So what's the deal? Well, one ungodly depressing theory suggests the song is about Don Henley. And if the image of a naked Don Henley flopping his manhood around with Stevie Nicks isn't enough, it gets worse.
Some have suggested the mysterious "Sara" in the song is a child Nicks was pregnant with that was aborted. Why would she abort the child? Did you miss the fact that the father was Don Henley? In particular, the lyric "when you build your house, call me home" seemed to have particular importance as Henley was in fact in the process of building a house.
And according to Nicks, the original version of "Sara" was minutes-long and featured several verses. Continue Reading Below Advertisement That's got all the makings of someone sharing every detail of their personal life, ill-fated relationships with Don Henley included, and then realizing how bad an idea it was, and scaling it back.
At this point, people writing about either musician pretty much take it for granted that the story's true. Plus, 18 minutes is a lot of song to fill. For all we know, there was a verse or two about us in there. By now, most people understand that a song about a Vietnam Vet who ends up unemployed and in jail isn't exactly an endorsement of trickle-down economics.
What you might not know is that you probably made the exact same mistake as Reagan about the admittedly less awesome John Mellencamp song "Our Country. Those fucking Chevy commercials need to stop.
Since approximately week three of the season, NFL fans nationwide have entered into each and every commercial break paralyzed by the fear that, at some point during the break in action, the words "The dream is still alive" will act as the harbinger that signals the beginning of the 30 least pleasurable seconds of their Sunday football watching experience.
The least pleasurable, that is, until the whole experience is repeated 15 more times throughout the game. And the game after that. It's not surprising that Chevy chose the song. Thanks to the ultra patriotic verse from the ad, and the whiff of almost territorial nationalism in declaring the country OURS, you can't help but think of a NASCAR infield full of flag-waving hillbillies. If that's what comes to mind, you don't know shit about John Mellencamp.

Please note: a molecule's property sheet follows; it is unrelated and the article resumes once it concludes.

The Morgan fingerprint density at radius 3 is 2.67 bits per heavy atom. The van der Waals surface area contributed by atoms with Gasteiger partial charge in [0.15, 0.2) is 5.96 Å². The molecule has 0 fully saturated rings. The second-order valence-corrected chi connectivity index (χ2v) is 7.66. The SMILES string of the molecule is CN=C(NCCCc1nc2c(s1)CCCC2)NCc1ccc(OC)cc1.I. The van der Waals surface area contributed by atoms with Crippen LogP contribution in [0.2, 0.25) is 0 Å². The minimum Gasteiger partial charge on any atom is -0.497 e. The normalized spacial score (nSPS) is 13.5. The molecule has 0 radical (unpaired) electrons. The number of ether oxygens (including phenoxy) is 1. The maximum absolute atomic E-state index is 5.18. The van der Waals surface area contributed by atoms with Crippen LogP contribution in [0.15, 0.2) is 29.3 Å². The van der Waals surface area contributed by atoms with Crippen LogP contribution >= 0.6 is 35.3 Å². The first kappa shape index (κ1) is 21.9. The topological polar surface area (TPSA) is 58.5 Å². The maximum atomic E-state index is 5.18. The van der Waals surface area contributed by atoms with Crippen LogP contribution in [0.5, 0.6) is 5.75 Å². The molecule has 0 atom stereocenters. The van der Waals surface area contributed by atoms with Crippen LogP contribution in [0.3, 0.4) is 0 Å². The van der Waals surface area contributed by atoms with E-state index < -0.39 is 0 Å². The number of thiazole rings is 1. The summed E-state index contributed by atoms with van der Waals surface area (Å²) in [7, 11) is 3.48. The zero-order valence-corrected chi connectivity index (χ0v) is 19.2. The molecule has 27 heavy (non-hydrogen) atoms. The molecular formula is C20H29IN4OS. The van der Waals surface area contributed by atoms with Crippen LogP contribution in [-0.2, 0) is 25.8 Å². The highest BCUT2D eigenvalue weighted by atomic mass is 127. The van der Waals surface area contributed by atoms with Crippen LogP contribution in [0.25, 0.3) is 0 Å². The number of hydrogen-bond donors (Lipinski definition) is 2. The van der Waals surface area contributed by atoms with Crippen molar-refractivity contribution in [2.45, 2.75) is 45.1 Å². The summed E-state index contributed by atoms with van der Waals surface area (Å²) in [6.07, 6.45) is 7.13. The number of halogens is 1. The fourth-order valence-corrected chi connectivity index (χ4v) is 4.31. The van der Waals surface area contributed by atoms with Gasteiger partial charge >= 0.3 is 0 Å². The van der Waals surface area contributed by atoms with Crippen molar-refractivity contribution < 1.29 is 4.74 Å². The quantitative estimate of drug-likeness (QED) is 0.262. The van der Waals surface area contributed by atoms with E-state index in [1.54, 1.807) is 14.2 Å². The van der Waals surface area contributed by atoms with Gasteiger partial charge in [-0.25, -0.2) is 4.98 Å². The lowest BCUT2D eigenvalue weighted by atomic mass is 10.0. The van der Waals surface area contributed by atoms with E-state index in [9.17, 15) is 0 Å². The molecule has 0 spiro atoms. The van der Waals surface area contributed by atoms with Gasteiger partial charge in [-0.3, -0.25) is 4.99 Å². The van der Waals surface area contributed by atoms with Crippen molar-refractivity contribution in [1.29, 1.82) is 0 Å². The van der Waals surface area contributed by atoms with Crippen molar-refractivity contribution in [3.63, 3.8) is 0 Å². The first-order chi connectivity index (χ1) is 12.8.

The problem is that the , times you've heard it, the song started at this verse: But anyone who thinks Mellencamp is going to start catering to the Toby Keith set ignores one important fact about the man. Springsteen wasn't the only guy who spurned Reagan in ' Mellencamp also refused Ronald Reagan when he asked to use his blue collar anthem "Pink Houses" on the '84 campaign trail. The verse we all know and hate from "Our Country" is actually the last verse.
Now check out the verses that come before it. We're not sure whether or not to blame Mellencamp for letting Chevy take the song out of context. Maybe he was being subversive, letting them use the song for an ad campaign aimed at the people who would most hate its real message.
If so then it's being subversive in a way that makes him approximately three bajillion dollars in endorsement money. Which in itself is perhaps a meta-statement about the state of American popular culture as a means of protest.
Or maybe he just really likes money. How Bad Behavior Built Civilization , a celebration of the brave, drunken pioneers who built our civilization one seemingly bad decision at a time.